For example, a trip to Manila and remembering being on the balcony of a 19th floor apartment, looking out over the sea, may give a prompt of Manila and a password of balcony19overthesea. A postcard of Manila, but for somewhere else but the sea, stuck to the computer, or as a background picture for a phone, may be all that is required to be the prompt.
Sometimes a long password may be awkward to type in for the first time, so after the initial vetting of the password, typing it in four more times gives a chance to get more familiar with the typing rhythm. If it is still too awkward to type in, such as might happen if one word ends with the first character of the next word, think of another password phrase.
There are over half a billion leaked passwords publicly available as a result of hackers.
Checking of passwords against this password database can be enabled in the Password checking section of the Settings.
If enabled, password checking is done at login, at least 24 hours apart, or when creating a new password. If the check fails at login, a warning notice will be displayed at the top of the page, leaving it to the user to decide when to change their password. If the test fails when creating a password, an error message is displayed and another password will have to be provided.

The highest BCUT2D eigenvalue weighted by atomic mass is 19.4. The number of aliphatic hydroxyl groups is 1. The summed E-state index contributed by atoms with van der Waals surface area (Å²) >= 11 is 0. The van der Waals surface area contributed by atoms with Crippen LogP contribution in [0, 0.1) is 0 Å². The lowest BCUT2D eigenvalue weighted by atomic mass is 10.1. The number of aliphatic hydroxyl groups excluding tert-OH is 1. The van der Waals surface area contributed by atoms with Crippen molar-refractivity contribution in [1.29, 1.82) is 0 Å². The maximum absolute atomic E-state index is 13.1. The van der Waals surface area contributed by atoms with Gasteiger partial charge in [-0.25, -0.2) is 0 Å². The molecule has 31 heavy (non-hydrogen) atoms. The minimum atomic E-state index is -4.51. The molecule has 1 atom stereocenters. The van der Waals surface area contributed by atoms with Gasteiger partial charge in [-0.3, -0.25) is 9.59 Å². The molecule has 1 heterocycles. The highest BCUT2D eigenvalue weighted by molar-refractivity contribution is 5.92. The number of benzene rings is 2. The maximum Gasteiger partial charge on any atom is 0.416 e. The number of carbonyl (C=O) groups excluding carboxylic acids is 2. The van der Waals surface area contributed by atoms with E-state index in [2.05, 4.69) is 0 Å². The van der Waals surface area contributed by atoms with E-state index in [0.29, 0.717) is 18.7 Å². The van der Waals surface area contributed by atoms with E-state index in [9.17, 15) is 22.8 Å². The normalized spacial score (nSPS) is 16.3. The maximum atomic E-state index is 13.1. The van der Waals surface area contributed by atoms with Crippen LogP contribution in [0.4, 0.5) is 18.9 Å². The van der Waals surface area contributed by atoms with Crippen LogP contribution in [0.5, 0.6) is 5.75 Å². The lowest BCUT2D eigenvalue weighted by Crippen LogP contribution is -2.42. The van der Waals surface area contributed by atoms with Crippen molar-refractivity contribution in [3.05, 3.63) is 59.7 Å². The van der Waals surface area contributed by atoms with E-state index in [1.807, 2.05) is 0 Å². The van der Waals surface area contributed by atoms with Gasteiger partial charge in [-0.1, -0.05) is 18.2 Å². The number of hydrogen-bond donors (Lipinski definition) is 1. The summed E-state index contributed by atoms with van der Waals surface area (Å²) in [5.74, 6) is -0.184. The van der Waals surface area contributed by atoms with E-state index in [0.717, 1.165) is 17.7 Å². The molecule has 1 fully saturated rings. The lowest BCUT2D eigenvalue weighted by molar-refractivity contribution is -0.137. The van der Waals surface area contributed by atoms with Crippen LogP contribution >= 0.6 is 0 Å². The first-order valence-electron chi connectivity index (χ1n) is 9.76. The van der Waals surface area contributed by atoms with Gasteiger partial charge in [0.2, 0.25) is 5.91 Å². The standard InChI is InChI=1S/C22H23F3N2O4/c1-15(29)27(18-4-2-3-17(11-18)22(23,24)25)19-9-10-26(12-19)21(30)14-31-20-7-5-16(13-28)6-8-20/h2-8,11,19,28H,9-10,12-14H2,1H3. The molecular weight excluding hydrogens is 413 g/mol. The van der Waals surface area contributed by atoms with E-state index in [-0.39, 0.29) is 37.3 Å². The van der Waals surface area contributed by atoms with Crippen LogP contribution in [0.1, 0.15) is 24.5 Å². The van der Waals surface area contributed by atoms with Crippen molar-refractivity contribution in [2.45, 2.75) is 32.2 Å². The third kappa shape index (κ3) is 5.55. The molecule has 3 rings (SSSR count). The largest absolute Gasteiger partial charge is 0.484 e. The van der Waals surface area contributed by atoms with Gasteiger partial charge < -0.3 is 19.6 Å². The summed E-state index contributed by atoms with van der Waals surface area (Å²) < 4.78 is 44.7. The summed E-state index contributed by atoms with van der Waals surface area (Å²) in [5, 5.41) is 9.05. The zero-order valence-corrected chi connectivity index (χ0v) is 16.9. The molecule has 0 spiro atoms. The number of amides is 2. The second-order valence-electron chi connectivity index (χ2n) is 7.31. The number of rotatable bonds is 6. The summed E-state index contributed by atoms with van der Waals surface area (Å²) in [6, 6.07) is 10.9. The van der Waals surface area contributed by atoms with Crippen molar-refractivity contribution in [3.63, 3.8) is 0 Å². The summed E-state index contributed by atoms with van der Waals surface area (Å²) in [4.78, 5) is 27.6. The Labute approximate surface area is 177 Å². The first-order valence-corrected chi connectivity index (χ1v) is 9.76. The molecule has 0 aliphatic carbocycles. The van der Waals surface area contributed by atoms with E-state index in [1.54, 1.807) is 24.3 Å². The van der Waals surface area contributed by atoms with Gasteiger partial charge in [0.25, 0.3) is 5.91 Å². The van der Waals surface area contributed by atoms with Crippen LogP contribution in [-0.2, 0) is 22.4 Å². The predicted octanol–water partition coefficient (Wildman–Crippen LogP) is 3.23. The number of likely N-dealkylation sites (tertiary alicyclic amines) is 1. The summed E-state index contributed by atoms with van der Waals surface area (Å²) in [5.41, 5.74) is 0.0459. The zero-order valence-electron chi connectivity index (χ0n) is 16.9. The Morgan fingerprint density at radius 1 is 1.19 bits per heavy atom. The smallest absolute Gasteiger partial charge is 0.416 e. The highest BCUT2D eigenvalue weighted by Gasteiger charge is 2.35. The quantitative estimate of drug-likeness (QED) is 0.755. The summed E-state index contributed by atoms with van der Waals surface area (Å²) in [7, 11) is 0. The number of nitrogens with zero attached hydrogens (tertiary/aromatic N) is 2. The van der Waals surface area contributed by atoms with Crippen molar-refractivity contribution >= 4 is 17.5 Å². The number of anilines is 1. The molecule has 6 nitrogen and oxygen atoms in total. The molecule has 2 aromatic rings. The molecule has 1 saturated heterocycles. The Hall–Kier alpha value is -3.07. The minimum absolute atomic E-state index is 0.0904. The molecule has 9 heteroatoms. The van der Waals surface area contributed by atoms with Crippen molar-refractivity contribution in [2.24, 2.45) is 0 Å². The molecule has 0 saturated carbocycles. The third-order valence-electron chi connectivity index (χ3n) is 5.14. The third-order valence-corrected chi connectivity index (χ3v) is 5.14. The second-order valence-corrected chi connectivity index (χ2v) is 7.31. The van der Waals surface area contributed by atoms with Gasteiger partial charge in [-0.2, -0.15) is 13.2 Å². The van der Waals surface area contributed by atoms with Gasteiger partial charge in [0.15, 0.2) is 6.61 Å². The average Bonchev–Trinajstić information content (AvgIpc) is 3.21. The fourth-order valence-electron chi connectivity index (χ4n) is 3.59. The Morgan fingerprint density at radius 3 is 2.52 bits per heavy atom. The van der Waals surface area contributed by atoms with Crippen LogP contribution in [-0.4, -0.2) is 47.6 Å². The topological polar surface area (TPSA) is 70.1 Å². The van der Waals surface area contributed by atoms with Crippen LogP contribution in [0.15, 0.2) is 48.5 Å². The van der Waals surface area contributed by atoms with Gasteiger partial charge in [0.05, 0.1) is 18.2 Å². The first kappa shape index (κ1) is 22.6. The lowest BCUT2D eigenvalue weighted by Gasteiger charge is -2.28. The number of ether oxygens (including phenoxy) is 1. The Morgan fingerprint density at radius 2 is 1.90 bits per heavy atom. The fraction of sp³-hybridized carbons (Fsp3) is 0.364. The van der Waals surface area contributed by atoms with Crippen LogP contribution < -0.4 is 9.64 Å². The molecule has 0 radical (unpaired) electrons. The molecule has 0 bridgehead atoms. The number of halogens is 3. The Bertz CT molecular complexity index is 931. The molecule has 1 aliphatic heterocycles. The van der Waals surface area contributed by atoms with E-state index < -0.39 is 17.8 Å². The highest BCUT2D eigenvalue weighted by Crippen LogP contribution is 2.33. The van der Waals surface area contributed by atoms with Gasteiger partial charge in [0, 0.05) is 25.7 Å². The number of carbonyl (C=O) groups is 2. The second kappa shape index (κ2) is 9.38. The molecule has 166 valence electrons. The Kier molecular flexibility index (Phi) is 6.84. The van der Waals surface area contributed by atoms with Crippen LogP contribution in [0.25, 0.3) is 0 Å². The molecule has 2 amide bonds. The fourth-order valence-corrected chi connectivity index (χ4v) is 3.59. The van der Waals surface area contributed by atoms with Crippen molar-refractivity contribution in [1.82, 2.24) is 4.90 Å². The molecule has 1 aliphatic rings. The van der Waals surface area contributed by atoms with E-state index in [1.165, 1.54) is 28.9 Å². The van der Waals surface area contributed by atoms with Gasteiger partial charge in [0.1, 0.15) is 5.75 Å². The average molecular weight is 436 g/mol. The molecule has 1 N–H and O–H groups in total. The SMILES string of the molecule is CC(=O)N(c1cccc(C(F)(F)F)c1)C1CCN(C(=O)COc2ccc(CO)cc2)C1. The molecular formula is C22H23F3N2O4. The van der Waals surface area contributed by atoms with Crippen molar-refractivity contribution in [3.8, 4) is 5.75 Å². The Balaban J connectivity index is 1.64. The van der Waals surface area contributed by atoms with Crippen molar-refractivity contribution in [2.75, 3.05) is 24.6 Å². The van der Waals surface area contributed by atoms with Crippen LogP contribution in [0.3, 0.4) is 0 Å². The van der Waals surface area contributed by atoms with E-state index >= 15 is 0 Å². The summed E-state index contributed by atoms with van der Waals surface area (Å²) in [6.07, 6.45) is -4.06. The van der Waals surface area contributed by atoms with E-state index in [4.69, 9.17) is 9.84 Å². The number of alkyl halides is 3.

Smallsite Design uses a fairly simple means of providing 2-factor login, without requiring hardware or intrusive apps.
If 2-factor login is enabled on the Settings page, upon login, an email with a special link is sent to the user. Once the link is clicked on, the Work list page is shown, after which the page opened by the link can be closed. This process relies for its security upon the email address not being accessible by anyone untrustworthy of having access to the site.
2-factor login is more secure because it is supposedly two unrelated (known as out-of-band) means of communicating mandatory information required to log in. Many businesses send an SMS to a phone with a code, but because phones have been hijacked by what is know as SIM-jacking, an alternative to SMS is being sought. Note that an email-to-SMS gateway, a separate third-party paid service, can be used to send a link to a phone, but these are unlikely to be used by many individuals or micro-businesses.
Some companies require an authentication app running on a phone. Google has made this compulsory for all their services, but the way they have done it seems more to gather real-world identity data than protecting their users. All phones have a unique identifier, which Google Android apps have access to and tag all communication to their servers with. This ensures they have a real-world identifier that goes everywhere the phone's owner goes, and is associated by Google with all activity on the phone.
If at this point, you are thinking of ditching Android, Apple does their complete user tracking using a separate inter-phone 900MHz mesh communication channel, like Amazon's Sidewalk using the Echo and Ring devices, that is relaying all user activity, and that of all Apple devices within a 300 metre radius, back to Apple, and which, unlike Sidewalk, a user cannot turn off, nor can they select what information to block or delete. It is these egregious privacy intrusions that Smallsite Design is avoiding.